Uninsured North Carolinians Celebrate Obamacare’s Opening Day
State health insurance marketplaces start enrollment push despite government shutdown
(Raleigh, NC) – For the more than 1.5 million uninsured North Carolinians, today is a day to celebrate the long-awaited opening day of Healtcare.gov, the state marketplace for people to enroll in coverage under the Affordable Care Act, or Obamacare. Starting today, people who are uninsured or expect to be uninsured in 2014 can sign up for affordable, comprehensive health benefits. When these plans take effect on Jan. 1, 2014, it will fulfill a key promise of the law by outlawing decades of health insurance discrimination against millions of people with pre-existing conditions who were denied coverage or price-gouged if they could get it.
Of the nearly 1 in 5 North Carolinians who are currently uninsured, more than 1.3 million are eligible for tax credits, which will apply an instant discount to reduce the “sticker price” of coverage offered through the marketplace. The opening of the state marketplace for private health plans represents a big step forward, but North Carolina is still falling short of extending affordable coverage to everyone who needs it. Governor McCrory and leaders in the General Assembly are refusing to expand Medicaid to low-income people who are not now eligible. This means more than 500,000 low-income uninsured North Carolinians will remain without coverage despite the availability of ample federal funds and despite the fact that NC taxpayers have already contributed to that funding.
“Today marks an important day in the implementation process for the ACA,” said Kevin Rogers, Policy & Public Affairs Director for Action NC. “Because the Affordable Care Act means that the new marketplace opens today, uninsured North Carolinians are one step closer to affordable health care they can count on. We still have a lot of work to do to enroll everyone who is eligible and continue improving the law, but by Jan. 1, thousands more people in our state will finally have peace of mind knowing they’ll be able to get the health care they need.”
State officials, navigators and advocates are continuing to move forward with enrollment work even as federal lawmakers wrangle over the government shutdown caused by House Republicans’ refusal to continue funding government unless Senate Democrats agree to a one-year delay of Obamacare. The shutdown is not expected to impede the exchanges opening for business, but the GOP’s proposed delay could raise premiums for consumers by as much as 27 percent, resulting in 14 million more people remaining uninsured next year because they would be cut off from access to affordability tax credits. The nonpartisan Congressional Budget Office estimates that repealing the Affordable Care Act would increase the federal budget deficit by $24 billion in fiscal 2014.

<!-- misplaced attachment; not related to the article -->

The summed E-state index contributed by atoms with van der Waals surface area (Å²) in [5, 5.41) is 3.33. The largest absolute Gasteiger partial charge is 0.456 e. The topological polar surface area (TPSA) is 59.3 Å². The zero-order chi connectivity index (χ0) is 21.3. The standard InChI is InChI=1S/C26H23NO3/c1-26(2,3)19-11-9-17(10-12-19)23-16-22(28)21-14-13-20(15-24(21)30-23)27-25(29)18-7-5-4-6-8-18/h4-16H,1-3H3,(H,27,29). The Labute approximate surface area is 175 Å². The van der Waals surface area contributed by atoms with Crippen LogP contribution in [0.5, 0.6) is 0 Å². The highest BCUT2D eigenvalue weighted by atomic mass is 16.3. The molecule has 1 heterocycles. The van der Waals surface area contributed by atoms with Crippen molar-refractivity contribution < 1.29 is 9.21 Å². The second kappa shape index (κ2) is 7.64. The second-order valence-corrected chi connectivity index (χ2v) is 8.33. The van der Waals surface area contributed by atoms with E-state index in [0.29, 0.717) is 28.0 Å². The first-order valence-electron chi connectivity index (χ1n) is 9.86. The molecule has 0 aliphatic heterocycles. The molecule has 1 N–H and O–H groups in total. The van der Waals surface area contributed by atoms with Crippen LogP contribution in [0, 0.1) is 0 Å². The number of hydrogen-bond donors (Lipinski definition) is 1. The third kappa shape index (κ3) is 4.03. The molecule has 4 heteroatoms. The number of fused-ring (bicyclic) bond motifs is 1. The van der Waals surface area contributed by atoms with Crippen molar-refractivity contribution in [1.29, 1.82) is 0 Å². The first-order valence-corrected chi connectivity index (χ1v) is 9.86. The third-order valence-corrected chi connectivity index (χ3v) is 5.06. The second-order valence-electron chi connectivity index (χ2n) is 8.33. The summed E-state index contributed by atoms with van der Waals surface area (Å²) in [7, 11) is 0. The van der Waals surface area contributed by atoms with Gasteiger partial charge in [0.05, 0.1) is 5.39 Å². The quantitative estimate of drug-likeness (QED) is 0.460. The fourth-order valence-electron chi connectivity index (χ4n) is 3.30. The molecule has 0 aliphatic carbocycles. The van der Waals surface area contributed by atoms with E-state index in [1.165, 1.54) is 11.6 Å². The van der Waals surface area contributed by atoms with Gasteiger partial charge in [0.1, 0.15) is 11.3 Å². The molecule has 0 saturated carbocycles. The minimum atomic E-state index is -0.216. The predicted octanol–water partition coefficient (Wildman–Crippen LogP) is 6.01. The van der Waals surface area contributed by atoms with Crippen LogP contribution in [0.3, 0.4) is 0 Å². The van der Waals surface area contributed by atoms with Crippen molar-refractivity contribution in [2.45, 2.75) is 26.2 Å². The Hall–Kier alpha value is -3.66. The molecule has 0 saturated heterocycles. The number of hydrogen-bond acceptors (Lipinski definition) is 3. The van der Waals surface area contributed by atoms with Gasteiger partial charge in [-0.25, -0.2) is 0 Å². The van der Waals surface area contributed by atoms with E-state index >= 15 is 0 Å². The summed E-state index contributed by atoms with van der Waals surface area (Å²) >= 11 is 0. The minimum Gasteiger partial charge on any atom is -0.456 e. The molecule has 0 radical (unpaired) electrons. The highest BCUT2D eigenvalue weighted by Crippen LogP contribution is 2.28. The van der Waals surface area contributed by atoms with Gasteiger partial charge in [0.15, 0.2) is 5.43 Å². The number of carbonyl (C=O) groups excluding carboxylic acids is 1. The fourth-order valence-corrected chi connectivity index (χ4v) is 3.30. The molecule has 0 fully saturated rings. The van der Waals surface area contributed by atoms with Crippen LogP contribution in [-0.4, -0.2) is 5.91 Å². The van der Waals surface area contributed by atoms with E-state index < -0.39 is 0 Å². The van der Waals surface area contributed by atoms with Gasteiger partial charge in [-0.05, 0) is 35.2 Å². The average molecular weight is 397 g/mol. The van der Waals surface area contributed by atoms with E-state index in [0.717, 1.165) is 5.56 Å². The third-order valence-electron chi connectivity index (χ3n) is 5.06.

Interfering with the scheduled launch of the Obamacare marketplaces would also jeopardize a number of popular consumer protections and provisions of the law that have been implemented over the past two years and benefited hundreds of thousands of North Carolinians while stimulating the state economy. These include:
· 95,000 young adults who have gained coverage under a parent’s health policy until age 26 through an Obamacare provision.
· 192,752 North Carolinians have received an average $87 refund in premiums because of a new rule requiring health insurance companies to spend at least 80 cents of every premium dollar on actual health care rather than profit, paperwork and advertising. All told, this “80/20” rule has returned $9,847,666 to NC consumers this year.
· As of August 2012, more than 1.3 women in North Carolina have access to an array of preventive services without any out-of-pocket expense, including mammograms and cervical cancer screenings. The law also stopped outrageous practice among insurers of charging women more for the same health benefits than men and now requires all health insurance policies to include essential maternity care and birth control benefits.
· As of March 2012, North Carolina received more than $95 million from the ACA Prevention and Public Health Fund to support increased preventive health efforts to lower health care costs long-term and improve the health of North Carolinians.
“Politicians in Washington need to stop grinding the political ax over the new law and help us implement and improve it so that average Americans can get the long overdue help they deserve,” said Alexander McCoy, Executive Director of Action NC. “We’ve already made a lot of progress and we still have a long way to go to make the health care system work for everyone. Today’s opening of the state marketplaces is a huge step forward for the millions that have gone without coverage for too long, and there’s still a lot of work ahead to make sure we educate people about their options and connect them to the medical care they need.”